Fallen Angels by Gunnar Staalesen
Purdue University, Ind.
“But at my back I always hear Time’s Winged Chariot, Hurrying near.”
— Andrew Marvell, “To His Coy Mistress”
The many English-speaking followers of Norwegian mystery writer Gunnar Staalesen have a real treat in store this month: Orenda Books has issued Fallen Angels, the first English translation of Staalesen’s 1989 Varg Veum novel, Faldne Engler.
For those unfamiliar, Staalesen’s creation is a private investigator and former social worker, who lives and works in Bergen, Norway’s second largest city after Oslo, on the west coast of that country. Since Veum’s first appearance in Yours Until Death (1979), the international audience for this series has exploded, helped considerably by the very respectful series of films based on the novels that began appearing in 2008.
Here is the interesting thing about this publishing story: Fallen Angels is the eighth book in a series that now stretches to 22 volumes. From the beginning, Staalesen intended to allow Veum to age, and aged he has: the youthful Veum was a rough-and-tumble sort, whose cases regularly placed him in mortal danger. But through the years Varg, who was born in 1942, has become a more cerebral figure, one who is now more inclined to confront his cases with his wits, as opposed to his now-diminished brawn.
Those who have created series characters always have to make such a choice sooner or later: in America, Sun Grafton allowed her persona Kinsey Millhone not to age by grounding her cases in the 1980s. But Ross MacDonald’s Lew Archer, one of Staalesen’s models, got a LOT older as that detective’s odyssey ranged over some 30 years. And so it has been with Veum—which makes Fallen Angels, as we shall see, a pivotal book for his followers.
Varg Veum is approaching 50 in this book—he is 46, to be exact—and he is in a deeply reflective state of mind. Once divorced and the father of a 15-year-old son, he has plenty of reason to wonder where he has been and where the road ahead is leading him. Like many detectives before him, he has spent a lifetime grappling with the problem of evil, and although he has achieved some small salvations for the lost souls who have found their way to his Bergen office, many of them have met sad and unjust ends.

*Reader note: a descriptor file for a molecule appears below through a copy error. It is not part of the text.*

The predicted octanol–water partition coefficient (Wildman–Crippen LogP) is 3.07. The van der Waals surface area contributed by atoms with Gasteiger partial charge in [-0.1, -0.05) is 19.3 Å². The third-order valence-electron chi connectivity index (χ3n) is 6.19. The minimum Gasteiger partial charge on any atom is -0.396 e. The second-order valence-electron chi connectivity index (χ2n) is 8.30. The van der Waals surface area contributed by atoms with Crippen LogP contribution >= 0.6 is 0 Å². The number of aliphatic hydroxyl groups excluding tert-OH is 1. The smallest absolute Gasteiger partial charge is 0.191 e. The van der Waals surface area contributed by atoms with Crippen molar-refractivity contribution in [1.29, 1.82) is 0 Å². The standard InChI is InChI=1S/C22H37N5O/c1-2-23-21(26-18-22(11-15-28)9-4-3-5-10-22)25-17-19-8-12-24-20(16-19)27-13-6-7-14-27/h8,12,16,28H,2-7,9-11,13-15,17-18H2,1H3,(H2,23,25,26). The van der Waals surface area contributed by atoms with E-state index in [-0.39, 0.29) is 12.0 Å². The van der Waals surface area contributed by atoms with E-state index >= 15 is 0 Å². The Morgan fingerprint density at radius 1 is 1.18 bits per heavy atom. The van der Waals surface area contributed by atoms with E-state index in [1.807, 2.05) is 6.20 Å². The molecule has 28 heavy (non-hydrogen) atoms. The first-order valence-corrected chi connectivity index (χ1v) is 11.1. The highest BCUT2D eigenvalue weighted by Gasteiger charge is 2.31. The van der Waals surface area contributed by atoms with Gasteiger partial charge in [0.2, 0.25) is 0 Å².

It is a downright weary Varg who begins this book with a nearly random journey to an old friend’s funeral, where his chance meeting with another ghost from his past puts him back in contact with some members—both dead and alive—of the rock group The Harpers. One member, Jakob, is now—believe it or not—a church organist, and he is married to Rebecca, the first woman Varg ever loved.
Things kick in when the once-charismatic former lead singer of The Harpers, Johnny Solheim, a philandering cad with an aging Elvis pout, is knifed to death and we quickly see that is not coincidental that two other members of The Harpers have also died under ugly circumstances. Is somebody systematically taking them out? When Varg discovers that the victims have received ominous—and anonymous—cards depicting a fallen angel, the atmosphere of Bergen at Christmastime turns perilous with dread.
This is the point where Fallen Angels snares you and does not let go. As Varg races to stop a possible serial killer, it is actually his own past that confronts him in every shadowy street and every dark stairwell as his journey leads him through the very locales of his own childhood: “Such is life. When you walk around your home town, you meet your own past everywhere,” Varg sadly observes. “Childhood is a wound that never heals…All the years you have lived are here; like dirty footprints in the snow behind you.”
You may notice that Staalesen writes the kind of prose that puts him above and beyond the tag of genre writer. And the beating heart of this book would be right at home in a novel by Karl Ove Knausgaard or, for that matter, Dostoevsky. In fact, one lengthy dialogue between Veum and an errant priest will put you in mind of the Grand Inquisitor passage from The Brothers Karamazov. There is something in this prose that lets the reader know that this book is quite personal: that Staalesen, who is five years younger than his character Varg, is working some things out.
In the last analysis Fallen Angels deals with the demons that haunt us all: the ravages of time, the inevitability of death—and the destruction of innocence, the last being where the novel finds its title. Is there also hope here? Yes. Varg finally locates a shaky faith in things that last: “The countryside … was greater than all of us. It would still be there, looking much the same when we had all gone for good…and only the sky and sea had outlived everything.”
This article originally appeared in the Feb. 12, 2021, issue of The Norwegian American.